The Story of the Gardener, Phillip Mann

Ian Sales
5 min readJan 13, 2022


If there’s one occupation most readers are unlikely to associate with space opera, it’s gardening. And yet Phillip Mann’s space opera duology, Master of Paxwax (1986, New Zealand) and The Fall of the Families (1987, New Zealand), is subtitled “The Story of the Gardener”. It says so right there on the cover.

I’ve been a fan of Mann’s science fiction since the very early 1990s. I remember reading his debut novel, The Eye of the Queen (1982, UK), around that time — I have a distinct memory of purchasing it in Waterstone’s in Birmingham, which means it must have been while I was at university. A few years later, I was given the first of Mann’s “A Land Fit for Heroes” quartet, Escape to the Wild Wood (1993, New Zealand), to review for Vector, the critical journal of the British Science Fiction Association. I know I’d read all of his previous novels by then, so I must have done so during the first two or three years of the 1990s. However, it wasn’t until this reread of Master of Paxwax and The Fall of the Families that I realised the two were actually his second and third novels.

In the universe of Master of Paxwax and The Fall of the Families, humanity had moved out into the galaxy… and found it inhabited by a number of alien races. So humanity promptly went to war, wiped out some of the alien races, and enslaved the rest. At the time the first novel opens, centuries later, there is a human empire ruled by eleven powerful Families, and the Paxwax Family are fifth in precedence among these. Meanwhile, the Inner Circle, ostensibly a semi-religious order of diplomats and advisors, is actually the last refuge of the alien races. Including, deep within the Inner Circle’s headquarters planet, the last survivors of some of the races believed wiped out by humanity. The Inner Circle has determined that Pawl Paxwax, third son of the Fifth Family, will return the galaxy to the aliens.

A series of events sees Pawl become head of the Fifth Family. The Inner Circle sends him an advisor, Odin, a member of a long-lived contemplative alien race — Odin wears a robe and mask to disguise his nature, but it’s a thin disguise. Pawl, however, is chiefly interested in marrying the woman he loves, even though the other Families had been expecting him to make a political marriage.

The plot is a staple — and actually has very little to do with gardening. Pawl finds himself an unwilling pawn in various power-plays by the other Families, but he makes a pact with some of the alien races, especially the fearsome Hammer. When another Family attacks his holdings, intending to wipe out the Paxwax Family, he fights back, with the help of an allied Family and several alien races. And so brings about the fall of the Families.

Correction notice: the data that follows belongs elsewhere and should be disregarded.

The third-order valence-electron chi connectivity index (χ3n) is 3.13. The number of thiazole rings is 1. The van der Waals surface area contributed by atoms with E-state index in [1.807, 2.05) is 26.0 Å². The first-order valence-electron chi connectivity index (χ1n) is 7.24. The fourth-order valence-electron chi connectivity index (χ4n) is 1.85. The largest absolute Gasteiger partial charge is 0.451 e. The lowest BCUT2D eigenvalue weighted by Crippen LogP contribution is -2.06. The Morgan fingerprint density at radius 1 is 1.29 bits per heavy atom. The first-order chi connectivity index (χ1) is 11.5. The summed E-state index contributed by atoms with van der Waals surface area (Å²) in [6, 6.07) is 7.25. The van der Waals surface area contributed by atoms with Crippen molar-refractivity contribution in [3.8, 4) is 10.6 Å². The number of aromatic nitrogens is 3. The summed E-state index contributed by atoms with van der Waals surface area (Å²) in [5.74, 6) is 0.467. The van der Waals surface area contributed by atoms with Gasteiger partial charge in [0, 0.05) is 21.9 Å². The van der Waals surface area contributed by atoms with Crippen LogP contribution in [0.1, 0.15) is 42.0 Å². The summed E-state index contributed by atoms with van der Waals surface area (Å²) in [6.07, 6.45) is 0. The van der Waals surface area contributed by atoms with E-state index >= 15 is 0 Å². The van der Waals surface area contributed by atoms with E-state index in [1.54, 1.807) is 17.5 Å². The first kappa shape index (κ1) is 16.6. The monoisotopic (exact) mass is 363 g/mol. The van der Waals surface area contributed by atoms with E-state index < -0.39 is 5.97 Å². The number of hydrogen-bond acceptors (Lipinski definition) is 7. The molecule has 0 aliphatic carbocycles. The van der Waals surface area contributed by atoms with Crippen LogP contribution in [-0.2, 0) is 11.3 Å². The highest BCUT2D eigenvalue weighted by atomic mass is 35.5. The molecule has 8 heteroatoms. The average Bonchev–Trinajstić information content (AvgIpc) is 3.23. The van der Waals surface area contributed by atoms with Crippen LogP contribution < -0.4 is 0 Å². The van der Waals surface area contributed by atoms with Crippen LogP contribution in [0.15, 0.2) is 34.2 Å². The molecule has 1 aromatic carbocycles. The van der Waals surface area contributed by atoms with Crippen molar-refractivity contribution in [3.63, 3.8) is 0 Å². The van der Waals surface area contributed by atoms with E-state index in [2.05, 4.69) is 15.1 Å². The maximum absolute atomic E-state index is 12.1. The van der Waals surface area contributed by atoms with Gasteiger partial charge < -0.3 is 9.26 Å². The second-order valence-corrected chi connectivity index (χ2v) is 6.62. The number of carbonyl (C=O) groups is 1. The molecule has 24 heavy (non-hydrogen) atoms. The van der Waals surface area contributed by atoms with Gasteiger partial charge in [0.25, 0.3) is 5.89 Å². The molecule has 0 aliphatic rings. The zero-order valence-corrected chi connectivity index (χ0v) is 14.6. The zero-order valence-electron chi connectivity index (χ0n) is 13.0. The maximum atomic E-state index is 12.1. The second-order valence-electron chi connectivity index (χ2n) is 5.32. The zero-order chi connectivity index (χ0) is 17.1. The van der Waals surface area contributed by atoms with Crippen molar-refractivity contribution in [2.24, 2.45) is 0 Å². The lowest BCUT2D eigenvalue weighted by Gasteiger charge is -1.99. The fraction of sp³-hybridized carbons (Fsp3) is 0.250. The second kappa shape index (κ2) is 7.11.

There are many things to like about these two books. The writing is a good deal better than is typical for space opera, if not for science fiction as a whole. The aliens are inventive, as is the way the various Families have drifted from baseline humanity. The same is true of the various planets described in the books. There are also a number of visuals — and it’s a bit of a stretch in terms of chronology — that remind me of David Lynch’s adaptation of Dune from 1985…

In fact, there’s very little, in space opera terms, “The Story of the Gardener” does not have. But nothing is quite as you’d expect. There is, for example, an extended sequence in the middle, involving the discovery of a legendary lost warship on a world covered by vast hugely intelligent tree-like organisms. It’s written more as a mystical journey of self-discovery than the resolution to a science fiction historical mystery.

Comparisons with Frank Herbert’s Dune are inevitable but, because “The Story of the Gardener” includes pretty much everything from the space opera toy box, it never achieves Herbert’s book’s weight of background.

“The Story of the Gardener” is chiefly about humans treating aliens like shit, and in the twenty-first century it’s hard not to recast that as a commentary on race relations. (I doubt Mann had that in mind when he wrote it — on his website he says only he wrote “The Story of the Gardener” as a single novel, but had to split it into two, and so rewrite parts, at the demand of his editor at Gollancz.) Some alien races were all but eradicated— humanity believes its genocidal campaigns were successful, but a handful of survivors remain hidden within the Inner Circle’s home world. Others were enslaved. And yet others were eaten as delicacies, including the race to which Odin, Pawl’s advisor, belongs. It is humanity’s policy of racial superiority which brings about its downfall, even though the chief agent of that downfall is human.

Which, I suppose, means “The Story of the Gardener”, like Dune, can be read as a white saviour narrative. Both Pawl Paxwax and Paul Atriedes are unwilling messiahs, but their actions free a downtrodden population. It is highly probable the similarity in names is intentional.

It’s a shame Master of Paxwax and The Fall of the Families are not better known. The writing in them is certainly a good deal better than that in Herbert’s magnum opus. They both tell more or less the same story. But I suspect Mann’s two novels are too close in texture to the lighter end of the space opera subgenre. Herbert’s novel demands to be taken seriously; “The Story of the Gardener” does not. For all that both stories make serious points — wrapped about by adventure plots set in richly-detailed universes — Mann’s story does not have the sheer momentum of Dune’s. And splitting “The Story of the Gardener” into two books obviously didn’t help. Perhaps it would have been much more successful if published as a single novel.

Although not, I suspect, under the title “The Story of the Gardener”…



Ian Sales

Brexile. SF reader and writer. SF läsare och författare. He/him. Trans people are people. Get vaccinated, morons.